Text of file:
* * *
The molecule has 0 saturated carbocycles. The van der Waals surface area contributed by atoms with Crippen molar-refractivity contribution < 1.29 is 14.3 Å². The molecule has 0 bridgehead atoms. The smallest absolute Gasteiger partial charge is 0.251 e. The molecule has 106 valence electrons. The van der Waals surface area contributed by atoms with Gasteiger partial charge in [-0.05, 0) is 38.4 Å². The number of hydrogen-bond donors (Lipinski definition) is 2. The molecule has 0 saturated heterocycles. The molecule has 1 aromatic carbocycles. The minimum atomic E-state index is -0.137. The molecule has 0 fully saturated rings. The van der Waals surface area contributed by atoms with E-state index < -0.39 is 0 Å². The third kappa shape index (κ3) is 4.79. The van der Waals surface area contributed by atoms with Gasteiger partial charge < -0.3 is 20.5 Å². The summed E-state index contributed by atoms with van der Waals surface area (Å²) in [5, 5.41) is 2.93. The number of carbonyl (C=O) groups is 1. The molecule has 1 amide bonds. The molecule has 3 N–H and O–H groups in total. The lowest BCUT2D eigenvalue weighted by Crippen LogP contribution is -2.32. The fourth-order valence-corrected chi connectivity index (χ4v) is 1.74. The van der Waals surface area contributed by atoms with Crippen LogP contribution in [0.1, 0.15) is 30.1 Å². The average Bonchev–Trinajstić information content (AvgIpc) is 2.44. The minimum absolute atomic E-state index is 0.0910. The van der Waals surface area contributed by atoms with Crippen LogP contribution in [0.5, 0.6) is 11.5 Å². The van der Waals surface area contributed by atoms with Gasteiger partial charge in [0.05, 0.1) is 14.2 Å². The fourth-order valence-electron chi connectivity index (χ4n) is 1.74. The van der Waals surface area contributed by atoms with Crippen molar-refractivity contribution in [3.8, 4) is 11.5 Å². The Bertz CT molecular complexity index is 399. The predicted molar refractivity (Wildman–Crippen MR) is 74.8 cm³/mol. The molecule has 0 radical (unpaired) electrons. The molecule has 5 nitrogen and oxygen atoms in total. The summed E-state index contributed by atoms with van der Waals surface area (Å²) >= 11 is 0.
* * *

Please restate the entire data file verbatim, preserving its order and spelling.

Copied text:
The molecule has 0 saturated carbocycles. The van der Waals surface area contributed by atoms with Crippen molar-refractivity contribution < 1.29 is 14.3 Å². The molecule has 0 bridgehead atoms. The smallest absolute Gasteiger partial charge is 0.251 e. The molecule has 106 valence electrons. The van der Waals surface area contributed by atoms with Gasteiger partial charge in [-0.05, 0) is 38.4 Å². The number of hydrogen-bond donors (Lipinski definition) is 2. The molecule has 0 saturated heterocycles. The molecule has 1 aromatic carbocycles. The minimum atomic E-state index is -0.137. The molecule has 0 fully saturated rings. The van der Waals surface area contributed by atoms with E-state index < -0.39 is 0 Å². The third kappa shape index (κ3) is 4.79. The van der Waals surface area contributed by atoms with Gasteiger partial charge < -0.3 is 20.5 Å². The summed E-state index contributed by atoms with van der Waals surface area (Å²) in [5, 5.41) is 2.93. The number of carbonyl (C=O) groups is 1. The molecule has 1 amide bonds. The molecule has 3 N–H and O–H groups in total. The lowest BCUT2D eigenvalue weighted by Crippen LogP contribution is -2.32. The fourth-order valence-corrected chi connectivity index (χ4v) is 1.74. The van der Waals surface area contributed by atoms with Crippen LogP contribution in [0.1, 0.15) is 30.1 Å². The average Bonchev–Trinajstić information content (AvgIpc) is 2.44. The minimum absolute atomic E-state index is 0.0910. The van der Waals surface area contributed by atoms with Crippen LogP contribution in [0.5, 0.6) is 11.5 Å². The van der Waals surface area contributed by atoms with Gasteiger partial charge in [0.05, 0.1) is 14.2 Å². The fourth-order valence-electron chi connectivity index (χ4n) is 1.74. The van der Waals surface area contributed by atoms with Crippen molar-refractivity contribution in [3.8, 4) is 11.5 Å². The Bertz CT molecular complexity index is 399. The predicted molar refractivity (Wildman–Crippen MR) is 74.8 cm³/mol. The molecule has 0 radical (unpaired) electrons. The molecule has 5 nitrogen and oxygen atoms in total. The summed E-state index contributed by atoms with van der Waals surface area (Å²) >= 11 is 0.